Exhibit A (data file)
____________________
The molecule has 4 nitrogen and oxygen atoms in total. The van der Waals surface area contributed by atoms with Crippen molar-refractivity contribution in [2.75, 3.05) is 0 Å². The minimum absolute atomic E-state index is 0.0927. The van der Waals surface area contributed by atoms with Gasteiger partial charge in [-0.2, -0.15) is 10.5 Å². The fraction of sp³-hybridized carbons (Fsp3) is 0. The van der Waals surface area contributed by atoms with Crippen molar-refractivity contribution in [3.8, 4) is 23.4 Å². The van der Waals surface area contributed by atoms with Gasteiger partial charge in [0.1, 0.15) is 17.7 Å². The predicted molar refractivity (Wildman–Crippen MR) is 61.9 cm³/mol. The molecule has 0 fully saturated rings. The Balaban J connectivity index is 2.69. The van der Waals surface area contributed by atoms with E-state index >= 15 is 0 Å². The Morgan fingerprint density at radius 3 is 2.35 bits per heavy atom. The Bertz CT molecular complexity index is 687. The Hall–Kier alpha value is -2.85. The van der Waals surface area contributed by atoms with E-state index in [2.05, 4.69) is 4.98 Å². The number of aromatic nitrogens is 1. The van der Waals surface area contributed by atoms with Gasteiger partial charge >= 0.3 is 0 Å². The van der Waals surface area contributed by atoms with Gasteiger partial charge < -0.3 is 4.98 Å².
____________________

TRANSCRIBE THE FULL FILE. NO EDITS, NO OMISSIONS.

The molecule has 4 nitrogen and oxygen atoms in total. The van der Waals surface area contributed by atoms with Crippen molar-refractivity contribution in [2.75, 3.05) is 0 Å². The minimum absolute atomic E-state index is 0.0927. The van der Waals surface area contributed by atoms with Gasteiger partial charge in [-0.2, -0.15) is 10.5 Å². The fraction of sp³-hybridized carbons (Fsp3) is 0. The van der Waals surface area contributed by atoms with Crippen molar-refractivity contribution in [3.8, 4) is 23.4 Å². The van der Waals surface area contributed by atoms with Gasteiger partial charge in [0.1, 0.15) is 17.7 Å². The predicted molar refractivity (Wildman–Crippen MR) is 61.9 cm³/mol. The molecule has 0 fully saturated rings. The Balaban J connectivity index is 2.69. The van der Waals surface area contributed by atoms with E-state index >= 15 is 0 Å². The Morgan fingerprint density at radius 3 is 2.35 bits per heavy atom. The Bertz CT molecular complexity index is 687. The Hall–Kier alpha value is -2.85. The van der Waals surface area contributed by atoms with E-state index in [2.05, 4.69) is 4.98 Å². The number of aromatic nitrogens is 1. The van der Waals surface area contributed by atoms with Gasteiger partial charge >= 0.3 is 0 Å². The van der Waals surface area contributed by atoms with Gasteiger partial charge < -0.3 is 4.98 Å².